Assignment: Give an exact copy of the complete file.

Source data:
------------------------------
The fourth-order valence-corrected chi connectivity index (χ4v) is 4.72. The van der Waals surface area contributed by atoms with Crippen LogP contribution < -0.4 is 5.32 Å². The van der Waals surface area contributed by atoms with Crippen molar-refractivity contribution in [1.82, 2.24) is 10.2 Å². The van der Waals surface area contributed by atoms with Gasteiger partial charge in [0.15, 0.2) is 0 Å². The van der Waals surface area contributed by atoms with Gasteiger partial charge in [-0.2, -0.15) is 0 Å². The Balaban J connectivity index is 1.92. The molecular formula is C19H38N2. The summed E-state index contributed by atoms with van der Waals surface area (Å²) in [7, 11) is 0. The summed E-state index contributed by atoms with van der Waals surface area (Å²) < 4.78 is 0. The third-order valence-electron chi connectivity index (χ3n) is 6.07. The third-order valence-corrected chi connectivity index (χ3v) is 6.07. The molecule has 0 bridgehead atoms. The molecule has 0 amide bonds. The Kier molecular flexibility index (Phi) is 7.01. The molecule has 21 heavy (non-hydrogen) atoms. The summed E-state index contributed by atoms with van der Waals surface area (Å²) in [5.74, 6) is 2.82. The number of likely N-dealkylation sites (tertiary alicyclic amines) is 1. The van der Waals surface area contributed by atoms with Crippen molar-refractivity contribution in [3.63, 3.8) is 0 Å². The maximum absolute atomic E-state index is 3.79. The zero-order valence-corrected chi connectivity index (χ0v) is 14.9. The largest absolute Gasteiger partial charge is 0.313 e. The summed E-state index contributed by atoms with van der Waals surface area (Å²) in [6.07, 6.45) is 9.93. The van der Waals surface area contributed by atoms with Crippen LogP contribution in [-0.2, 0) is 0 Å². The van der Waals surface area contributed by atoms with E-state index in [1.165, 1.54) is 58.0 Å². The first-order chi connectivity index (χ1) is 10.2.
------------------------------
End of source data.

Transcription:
The fourth-order valence-corrected chi connectivity index (χ4v) is 4.72. The van der Waals surface area contributed by atoms with Crippen LogP contribution < -0.4 is 5.32 Å². The van der Waals surface area contributed by atoms with Crippen molar-refractivity contribution in [1.82, 2.24) is 10.2 Å². The van der Waals surface area contributed by atoms with Gasteiger partial charge in [0.15, 0.2) is 0 Å². The van der Waals surface area contributed by atoms with Gasteiger partial charge in [-0.2, -0.15) is 0 Å². The Balaban J connectivity index is 1.92. The molecular formula is C19H38N2. The summed E-state index contributed by atoms with van der Waals surface area (Å²) in [7, 11) is 0. The summed E-state index contributed by atoms with van der Waals surface area (Å²) < 4.78 is 0. The third-order valence-electron chi connectivity index (χ3n) is 6.07. The third-order valence-corrected chi connectivity index (χ3v) is 6.07. The molecule has 0 bridgehead atoms. The molecule has 0 amide bonds. The Kier molecular flexibility index (Phi) is 7.01. The molecule has 21 heavy (non-hydrogen) atoms. The summed E-state index contributed by atoms with van der Waals surface area (Å²) in [5.74, 6) is 2.82. The number of likely N-dealkylation sites (tertiary alicyclic amines) is 1. The van der Waals surface area contributed by atoms with Crippen molar-refractivity contribution in [3.63, 3.8) is 0 Å². The maximum absolute atomic E-state index is 3.79. The zero-order valence-corrected chi connectivity index (χ0v) is 14.9. The largest absolute Gasteiger partial charge is 0.313 e. The summed E-state index contributed by atoms with van der Waals surface area (Å²) in [6.07, 6.45) is 9.93. The van der Waals surface area contributed by atoms with Crippen LogP contribution in [-0.2, 0) is 0 Å². The van der Waals surface area contributed by atoms with E-state index in [1.165, 1.54) is 58.0 Å². The first-order chi connectivity index (χ1) is 10.2.